ABRP or PIRM?

Smithy37

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Hitting Silverstone next weekend for the British GP and travelling the 215 miles from the North East to Milton Keynes, where I’m based for the weekend.

Due to the various lockdowns I’ve not travelled very far in my Taycan Turbo S up to now and only experienced my first ever Ionity charge last weekend in Alnwick (very impressed).

So playing around with the cars navigation (with the “intelligent” range manager on - PIRM) it is trying to get me to stop off, in town, at the Sheffield OPC.
This seems wrong to me on many levels. Why would I stop off the motorway and drive into town just to charge, when there are so many other independent charging stations along the motorways on route (as offered in ABRP) and do OPC’s actually allow customer charging at their sites?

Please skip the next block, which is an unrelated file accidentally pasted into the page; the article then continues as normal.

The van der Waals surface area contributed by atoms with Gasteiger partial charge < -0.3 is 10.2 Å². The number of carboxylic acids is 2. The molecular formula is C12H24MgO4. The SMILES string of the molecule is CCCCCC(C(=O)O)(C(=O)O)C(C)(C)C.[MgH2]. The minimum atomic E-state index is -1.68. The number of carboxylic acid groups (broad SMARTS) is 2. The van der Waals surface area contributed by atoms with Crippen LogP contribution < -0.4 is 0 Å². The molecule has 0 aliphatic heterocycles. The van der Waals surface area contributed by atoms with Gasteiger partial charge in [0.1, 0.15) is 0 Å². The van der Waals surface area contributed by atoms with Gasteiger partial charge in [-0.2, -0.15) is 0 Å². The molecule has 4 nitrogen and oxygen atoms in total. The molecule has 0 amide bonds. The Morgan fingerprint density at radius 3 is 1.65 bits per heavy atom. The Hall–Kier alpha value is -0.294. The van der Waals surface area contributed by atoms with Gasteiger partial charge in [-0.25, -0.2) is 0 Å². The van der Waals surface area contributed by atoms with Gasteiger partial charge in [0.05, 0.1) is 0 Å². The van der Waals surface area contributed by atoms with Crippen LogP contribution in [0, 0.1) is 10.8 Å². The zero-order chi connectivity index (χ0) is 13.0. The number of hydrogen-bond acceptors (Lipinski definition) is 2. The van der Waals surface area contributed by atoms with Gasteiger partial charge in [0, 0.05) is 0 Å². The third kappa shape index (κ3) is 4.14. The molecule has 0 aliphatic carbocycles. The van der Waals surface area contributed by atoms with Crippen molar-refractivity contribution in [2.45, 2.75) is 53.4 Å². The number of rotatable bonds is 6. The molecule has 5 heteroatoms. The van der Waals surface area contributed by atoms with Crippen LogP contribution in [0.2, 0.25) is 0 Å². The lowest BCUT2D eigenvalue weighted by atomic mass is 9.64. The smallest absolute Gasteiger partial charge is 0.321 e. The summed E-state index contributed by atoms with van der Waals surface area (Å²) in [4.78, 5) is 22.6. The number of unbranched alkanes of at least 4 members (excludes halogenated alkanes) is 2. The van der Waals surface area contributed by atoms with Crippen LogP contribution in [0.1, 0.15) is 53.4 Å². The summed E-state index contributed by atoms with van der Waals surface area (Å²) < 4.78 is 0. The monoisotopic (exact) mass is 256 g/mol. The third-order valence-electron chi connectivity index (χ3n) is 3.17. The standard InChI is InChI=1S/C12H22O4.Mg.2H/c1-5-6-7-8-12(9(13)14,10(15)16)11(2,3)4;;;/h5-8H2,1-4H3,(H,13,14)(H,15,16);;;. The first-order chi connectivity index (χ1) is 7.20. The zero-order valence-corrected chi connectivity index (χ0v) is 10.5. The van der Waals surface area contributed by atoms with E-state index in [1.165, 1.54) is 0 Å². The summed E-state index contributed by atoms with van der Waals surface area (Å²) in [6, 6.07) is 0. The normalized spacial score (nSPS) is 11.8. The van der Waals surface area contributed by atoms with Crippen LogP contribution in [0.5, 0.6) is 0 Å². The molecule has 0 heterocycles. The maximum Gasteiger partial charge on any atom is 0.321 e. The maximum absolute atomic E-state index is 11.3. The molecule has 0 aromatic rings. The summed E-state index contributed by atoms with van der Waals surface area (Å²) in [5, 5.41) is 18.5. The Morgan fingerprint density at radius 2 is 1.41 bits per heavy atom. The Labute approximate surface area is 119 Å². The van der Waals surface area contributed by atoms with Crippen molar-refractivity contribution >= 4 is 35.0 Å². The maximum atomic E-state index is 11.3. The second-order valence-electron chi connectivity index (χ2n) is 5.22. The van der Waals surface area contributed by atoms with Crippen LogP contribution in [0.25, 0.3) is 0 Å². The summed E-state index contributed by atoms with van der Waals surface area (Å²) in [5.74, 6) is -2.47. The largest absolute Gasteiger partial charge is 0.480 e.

Just love some feedback on what most people tend to use when planning a long distance route.

For what it’s worth I’m pretty sure I’ll be using the advice ABRP gives me and just programming the various charge stops into the cars Nav as destinations. Although I do appreciate ABRP is working on the car and battery information I’m inputting and using those algorithms to predict a route whereas the cars Nav has that information real time.

Thanks in advance.
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W1NGE

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Porsche Charing Planner & PIRM are limited to the data set used i.e. the charging database) and so they will be blissfully unaware of other more obvious charging locations. It is astonishing how many chargers they have no clue about - I've sat charging at a Shell garage (and others) which don't appear on the map unless explicitly added as a stopover. So some ways to go to have a common charging database for all.